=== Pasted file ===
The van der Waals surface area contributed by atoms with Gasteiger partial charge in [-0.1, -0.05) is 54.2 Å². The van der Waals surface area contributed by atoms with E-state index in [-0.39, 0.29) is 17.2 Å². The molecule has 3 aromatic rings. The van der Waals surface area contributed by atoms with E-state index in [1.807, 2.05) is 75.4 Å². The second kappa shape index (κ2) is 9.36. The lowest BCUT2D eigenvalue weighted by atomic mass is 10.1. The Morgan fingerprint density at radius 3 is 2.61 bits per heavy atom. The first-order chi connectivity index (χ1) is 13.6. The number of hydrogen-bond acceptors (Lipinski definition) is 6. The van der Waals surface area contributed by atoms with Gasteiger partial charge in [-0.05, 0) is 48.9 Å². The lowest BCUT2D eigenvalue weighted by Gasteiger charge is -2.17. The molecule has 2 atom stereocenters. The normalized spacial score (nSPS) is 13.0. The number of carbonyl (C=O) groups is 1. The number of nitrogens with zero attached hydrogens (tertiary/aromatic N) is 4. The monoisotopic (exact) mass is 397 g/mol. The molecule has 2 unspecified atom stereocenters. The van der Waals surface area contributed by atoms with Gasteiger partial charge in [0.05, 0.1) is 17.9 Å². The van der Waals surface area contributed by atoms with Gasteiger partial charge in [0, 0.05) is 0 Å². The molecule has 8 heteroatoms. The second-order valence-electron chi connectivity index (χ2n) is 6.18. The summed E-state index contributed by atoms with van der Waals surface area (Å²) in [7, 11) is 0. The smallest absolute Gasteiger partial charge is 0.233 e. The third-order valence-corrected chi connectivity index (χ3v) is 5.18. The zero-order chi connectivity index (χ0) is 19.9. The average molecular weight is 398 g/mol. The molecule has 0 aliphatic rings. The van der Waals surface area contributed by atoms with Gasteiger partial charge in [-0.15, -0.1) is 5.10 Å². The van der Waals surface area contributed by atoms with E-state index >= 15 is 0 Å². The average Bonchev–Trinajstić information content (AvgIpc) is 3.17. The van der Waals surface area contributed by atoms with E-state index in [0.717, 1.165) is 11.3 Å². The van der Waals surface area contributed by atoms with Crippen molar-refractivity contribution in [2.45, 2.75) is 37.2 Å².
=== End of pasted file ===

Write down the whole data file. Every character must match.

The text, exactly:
The van der Waals surface area contributed by atoms with Gasteiger partial charge in [-0.1, -0.05) is 54.2 Å². The van der Waals surface area contributed by atoms with E-state index in [-0.39, 0.29) is 17.2 Å². The molecule has 3 aromatic rings. The van der Waals surface area contributed by atoms with E-state index in [1.807, 2.05) is 75.4 Å². The second kappa shape index (κ2) is 9.36. The lowest BCUT2D eigenvalue weighted by atomic mass is 10.1. The Morgan fingerprint density at radius 3 is 2.61 bits per heavy atom. The first-order chi connectivity index (χ1) is 13.6. The number of hydrogen-bond acceptors (Lipinski definition) is 6. The van der Waals surface area contributed by atoms with Gasteiger partial charge in [-0.05, 0) is 48.9 Å². The lowest BCUT2D eigenvalue weighted by Gasteiger charge is -2.17. The molecule has 2 atom stereocenters. The normalized spacial score (nSPS) is 13.0. The number of carbonyl (C=O) groups is 1. The number of nitrogens with zero attached hydrogens (tertiary/aromatic N) is 4. The monoisotopic (exact) mass is 397 g/mol. The molecule has 2 unspecified atom stereocenters. The van der Waals surface area contributed by atoms with Gasteiger partial charge in [0.05, 0.1) is 17.9 Å². The van der Waals surface area contributed by atoms with Gasteiger partial charge in [0, 0.05) is 0 Å². The molecule has 8 heteroatoms. The second-order valence-electron chi connectivity index (χ2n) is 6.18. The summed E-state index contributed by atoms with van der Waals surface area (Å²) in [7, 11) is 0. The smallest absolute Gasteiger partial charge is 0.233 e. The third-order valence-corrected chi connectivity index (χ3v) is 5.18. The zero-order chi connectivity index (χ0) is 19.9. The average molecular weight is 398 g/mol. The molecule has 0 aliphatic rings. The van der Waals surface area contributed by atoms with Gasteiger partial charge in [-0.15, -0.1) is 5.10 Å². The van der Waals surface area contributed by atoms with E-state index >= 15 is 0 Å². The average Bonchev–Trinajstić information content (AvgIpc) is 3.17. The van der Waals surface area contributed by atoms with E-state index in [0.717, 1.165) is 11.3 Å². The van der Waals surface area contributed by atoms with Crippen molar-refractivity contribution in [2.45, 2.75) is 37.2 Å².